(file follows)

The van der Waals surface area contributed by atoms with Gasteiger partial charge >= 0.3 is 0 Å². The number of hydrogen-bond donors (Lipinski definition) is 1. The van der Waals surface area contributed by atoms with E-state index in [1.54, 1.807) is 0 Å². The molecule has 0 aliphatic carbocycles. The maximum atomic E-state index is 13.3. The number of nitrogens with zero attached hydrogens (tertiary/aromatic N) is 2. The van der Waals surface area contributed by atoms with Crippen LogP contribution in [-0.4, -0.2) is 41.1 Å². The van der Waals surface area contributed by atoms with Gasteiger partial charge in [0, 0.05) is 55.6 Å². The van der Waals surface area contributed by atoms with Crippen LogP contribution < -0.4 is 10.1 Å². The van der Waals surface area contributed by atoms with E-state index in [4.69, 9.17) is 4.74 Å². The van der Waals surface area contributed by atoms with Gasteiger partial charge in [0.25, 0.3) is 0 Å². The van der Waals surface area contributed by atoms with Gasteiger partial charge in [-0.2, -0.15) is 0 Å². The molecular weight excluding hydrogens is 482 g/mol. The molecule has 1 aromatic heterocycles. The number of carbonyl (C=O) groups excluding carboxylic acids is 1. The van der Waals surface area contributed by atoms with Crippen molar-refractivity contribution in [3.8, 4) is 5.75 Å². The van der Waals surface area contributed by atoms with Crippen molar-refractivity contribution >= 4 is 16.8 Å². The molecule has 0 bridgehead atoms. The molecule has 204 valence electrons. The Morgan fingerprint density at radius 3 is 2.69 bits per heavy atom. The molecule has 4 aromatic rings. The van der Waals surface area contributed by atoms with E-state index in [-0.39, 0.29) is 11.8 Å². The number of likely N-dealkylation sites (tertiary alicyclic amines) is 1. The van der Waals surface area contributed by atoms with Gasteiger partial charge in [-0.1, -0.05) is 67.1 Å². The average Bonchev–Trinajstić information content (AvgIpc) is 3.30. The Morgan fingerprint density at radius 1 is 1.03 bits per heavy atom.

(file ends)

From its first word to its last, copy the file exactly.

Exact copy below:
The van der Waals surface area contributed by atoms with Gasteiger partial charge >= 0.3 is 0 Å². The number of hydrogen-bond donors (Lipinski definition) is 1. The van der Waals surface area contributed by atoms with E-state index in [1.54, 1.807) is 0 Å². The molecule has 0 aliphatic carbocycles. The maximum atomic E-state index is 13.3. The number of nitrogens with zero attached hydrogens (tertiary/aromatic N) is 2. The van der Waals surface area contributed by atoms with Crippen LogP contribution in [-0.4, -0.2) is 41.1 Å². The van der Waals surface area contributed by atoms with Gasteiger partial charge in [0, 0.05) is 55.6 Å². The van der Waals surface area contributed by atoms with Crippen LogP contribution < -0.4 is 10.1 Å². The van der Waals surface area contributed by atoms with E-state index in [4.69, 9.17) is 4.74 Å². The van der Waals surface area contributed by atoms with Gasteiger partial charge in [0.25, 0.3) is 0 Å². The van der Waals surface area contributed by atoms with Gasteiger partial charge in [-0.2, -0.15) is 0 Å². The molecular weight excluding hydrogens is 482 g/mol. The molecule has 1 aromatic heterocycles. The number of carbonyl (C=O) groups excluding carboxylic acids is 1. The van der Waals surface area contributed by atoms with Crippen molar-refractivity contribution in [3.8, 4) is 5.75 Å². The van der Waals surface area contributed by atoms with Crippen molar-refractivity contribution >= 4 is 16.8 Å². The molecule has 0 bridgehead atoms. The molecule has 204 valence electrons. The Morgan fingerprint density at radius 3 is 2.69 bits per heavy atom. The molecule has 4 aromatic rings. The van der Waals surface area contributed by atoms with E-state index in [-0.39, 0.29) is 11.8 Å². The number of likely N-dealkylation sites (tertiary alicyclic amines) is 1. The van der Waals surface area contributed by atoms with Gasteiger partial charge in [-0.1, -0.05) is 67.1 Å². The average Bonchev–Trinajstić information content (AvgIpc) is 3.30. The Morgan fingerprint density at radius 1 is 1.03 bits per heavy atom.